The term “chickenhawk” is most frequently used to mean precisely “advocates of war who are not veterans or currently serving.” It’s called “moving the goalposts” to claim otherwise.

    I wouldn’t pretend to know what military service is like. I assume it is difficult, very often extremely unpleasant, and sometimes life-threatening, which is why I respect those who make this sacrifice in order to protect us all. I do not consider those difficulties relevent to the morality of any given war, however.

  17. Hi Sam Barnes, as someone who’s never been in military service, I agree with you about the hypothetical Kerry/Bush lying to get us into war — but veterans might not feel the same. Just speculatin’.

    Given the holes in Bush’s National Guard records, I would say the jury is out as to whose service is more “worthy of respect”, but come on, give me a break! Even with the rudimentry facts available, I think Kerry tops Bush, don’t you? And I don’t think saying so is insulting to National Guardsmen, especially since the National Guard has changed quite a bit since Bush and Kerry’s time. There is no comparison between what they’re doing now and what they did then.

    I don’t think people who hurl ‘chickenhawk’ at others are meaning something so dry as what you suggest. You give a factual definition as if it were not an insult to another’s character; in my opinion, not so.

    I did not mean to imply that Bush had lied.

  18. People should not confuse “reducing anti-American sentiment” with “suppressing anti-American sentiment”. Our demonstrations of military power are more likely to suppress it than actually reduce it. It may be out there, festering at a low level, but with the potential to result in a violent outbreak in the future.

    “Reducing anti-American sentiment” would imply changing peoples’ minds to either a neutral or positive opinion of the US. If it’s suppressed, it just means that pressure is being applied which makes people feel it is wiser to keep quiet. But they don’t like us any more than they did, and might like us less.

    Consider Cold War Romania. They had anti-Ceaucescu sentiment suppressed, but not reduced. Eventually, they could no longer suppress it, and that was the end of the Ceaucescus.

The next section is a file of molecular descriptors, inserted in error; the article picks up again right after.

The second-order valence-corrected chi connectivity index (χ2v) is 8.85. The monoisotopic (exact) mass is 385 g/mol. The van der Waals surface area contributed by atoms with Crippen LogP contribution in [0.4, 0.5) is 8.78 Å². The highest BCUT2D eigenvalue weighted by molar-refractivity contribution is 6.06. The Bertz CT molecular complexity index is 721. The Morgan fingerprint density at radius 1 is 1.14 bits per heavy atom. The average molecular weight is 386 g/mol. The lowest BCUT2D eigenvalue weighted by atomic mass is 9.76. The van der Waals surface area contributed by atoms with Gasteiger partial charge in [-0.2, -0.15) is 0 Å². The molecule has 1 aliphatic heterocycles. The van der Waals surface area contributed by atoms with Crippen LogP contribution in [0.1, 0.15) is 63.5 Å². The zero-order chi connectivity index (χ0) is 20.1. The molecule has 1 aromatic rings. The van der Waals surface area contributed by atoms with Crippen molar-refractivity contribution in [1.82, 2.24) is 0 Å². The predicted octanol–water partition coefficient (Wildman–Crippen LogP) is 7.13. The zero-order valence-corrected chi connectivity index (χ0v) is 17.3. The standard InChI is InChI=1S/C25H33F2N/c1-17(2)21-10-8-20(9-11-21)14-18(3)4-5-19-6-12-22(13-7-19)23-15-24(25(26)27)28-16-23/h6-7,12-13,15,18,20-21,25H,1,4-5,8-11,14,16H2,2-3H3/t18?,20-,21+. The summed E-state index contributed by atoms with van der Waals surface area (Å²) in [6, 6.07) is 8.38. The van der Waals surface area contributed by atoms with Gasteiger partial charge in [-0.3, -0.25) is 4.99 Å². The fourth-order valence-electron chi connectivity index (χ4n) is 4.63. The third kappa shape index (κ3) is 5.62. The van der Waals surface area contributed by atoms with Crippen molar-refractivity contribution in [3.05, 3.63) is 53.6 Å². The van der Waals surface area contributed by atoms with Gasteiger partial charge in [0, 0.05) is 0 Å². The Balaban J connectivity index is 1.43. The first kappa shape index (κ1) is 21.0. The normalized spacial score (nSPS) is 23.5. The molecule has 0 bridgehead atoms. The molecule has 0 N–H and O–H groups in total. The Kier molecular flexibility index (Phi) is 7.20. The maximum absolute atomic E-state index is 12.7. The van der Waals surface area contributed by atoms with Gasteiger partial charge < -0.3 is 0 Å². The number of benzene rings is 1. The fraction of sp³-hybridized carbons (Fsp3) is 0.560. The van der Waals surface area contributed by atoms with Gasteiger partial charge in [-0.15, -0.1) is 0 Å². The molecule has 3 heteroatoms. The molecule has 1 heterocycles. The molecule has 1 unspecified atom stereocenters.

19. For me, a Chickenhawk is not just someone who supports a war and avoided service, but there also has to be a certain quality to their support of a war, which suggests they think of the troops as little more than pieces in a game of RISK.

    By this, I don’t mean that everyone who avoided service behaves like that, or that everyone who didn’t serve (post-draft) thinks like that. It’s a subset of people who didn’t serve who seem almost giddy about sending troops off to war.

    Perhaps I just don’t like people who felt they were too good to serve who *also* are willing to spend the lives of current American troops cheaply, and/or for grandiose irrational schemes.

  20. National Guard service definitely should not be belittled. My unit served in Germany in WWII and in Korea. It was not called for Viet Nam although we were told to get ready. Some of my Oklahoma fellow Guardsmen have been sent to Iraq.

    I joined at the minimum age, 17 1/2 in order to serve with others from my hometown, to avoid being drafted and interrupting my education plans, and to avoid having to take ROTC in college. No thought whatsoever was given to avoiding combat. In fact, I presume we narrowly missed going to Viet Nam.